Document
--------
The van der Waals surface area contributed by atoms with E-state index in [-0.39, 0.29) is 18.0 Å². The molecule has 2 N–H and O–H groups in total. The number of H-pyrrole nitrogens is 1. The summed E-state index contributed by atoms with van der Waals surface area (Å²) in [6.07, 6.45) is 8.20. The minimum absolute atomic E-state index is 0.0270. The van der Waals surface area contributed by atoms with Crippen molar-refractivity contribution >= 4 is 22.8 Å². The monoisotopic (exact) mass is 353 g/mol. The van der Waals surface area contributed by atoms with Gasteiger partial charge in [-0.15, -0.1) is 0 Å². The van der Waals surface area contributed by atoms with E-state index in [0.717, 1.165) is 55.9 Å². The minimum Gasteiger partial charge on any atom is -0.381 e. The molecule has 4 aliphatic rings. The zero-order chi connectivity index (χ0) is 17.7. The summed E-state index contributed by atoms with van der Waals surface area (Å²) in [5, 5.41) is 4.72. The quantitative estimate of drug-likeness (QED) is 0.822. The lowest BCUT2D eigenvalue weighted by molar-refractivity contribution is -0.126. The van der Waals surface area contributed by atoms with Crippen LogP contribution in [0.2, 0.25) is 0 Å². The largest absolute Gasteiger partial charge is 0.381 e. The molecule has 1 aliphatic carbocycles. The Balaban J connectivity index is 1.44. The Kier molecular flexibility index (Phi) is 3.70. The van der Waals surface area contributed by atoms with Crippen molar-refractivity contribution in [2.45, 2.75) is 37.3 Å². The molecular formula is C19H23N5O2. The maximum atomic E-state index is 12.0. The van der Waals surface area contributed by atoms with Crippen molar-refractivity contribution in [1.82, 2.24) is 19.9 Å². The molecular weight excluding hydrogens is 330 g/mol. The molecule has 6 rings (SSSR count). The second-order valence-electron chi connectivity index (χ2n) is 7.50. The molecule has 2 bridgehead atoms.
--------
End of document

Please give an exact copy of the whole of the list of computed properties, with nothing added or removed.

The van der Waals surface area contributed by atoms with E-state index in [-0.39, 0.29) is 18.0 Å². The molecule has 2 N–H and O–H groups in total. The number of H-pyrrole nitrogens is 1. The summed E-state index contributed by atoms with van der Waals surface area (Å²) in [6.07, 6.45) is 8.20. The minimum absolute atomic E-state index is 0.0270. The van der Waals surface area contributed by atoms with Crippen molar-refractivity contribution >= 4 is 22.8 Å². The monoisotopic (exact) mass is 353 g/mol. The van der Waals surface area contributed by atoms with Gasteiger partial charge in [-0.15, -0.1) is 0 Å². The van der Waals surface area contributed by atoms with E-state index in [0.717, 1.165) is 55.9 Å². The minimum Gasteiger partial charge on any atom is -0.381 e. The molecule has 4 aliphatic rings. The zero-order chi connectivity index (χ0) is 17.7. The summed E-state index contributed by atoms with van der Waals surface area (Å²) in [5, 5.41) is 4.72. The quantitative estimate of drug-likeness (QED) is 0.822. The lowest BCUT2D eigenvalue weighted by molar-refractivity contribution is -0.126. The van der Waals surface area contributed by atoms with Crippen LogP contribution in [0.2, 0.25) is 0 Å². The largest absolute Gasteiger partial charge is 0.381 e. The molecule has 1 aliphatic carbocycles. The Balaban J connectivity index is 1.44. The Kier molecular flexibility index (Phi) is 3.70. The van der Waals surface area contributed by atoms with Crippen molar-refractivity contribution in [2.45, 2.75) is 37.3 Å². The molecular formula is C19H23N5O2. The maximum atomic E-state index is 12.0. The van der Waals surface area contributed by atoms with Crippen molar-refractivity contribution in [1.82, 2.24) is 19.9 Å². The molecular weight excluding hydrogens is 330 g/mol. The molecule has 6 rings (SSSR count). The second-order valence-electron chi connectivity index (χ2n) is 7.50. The molecule has 2 bridgehead atoms.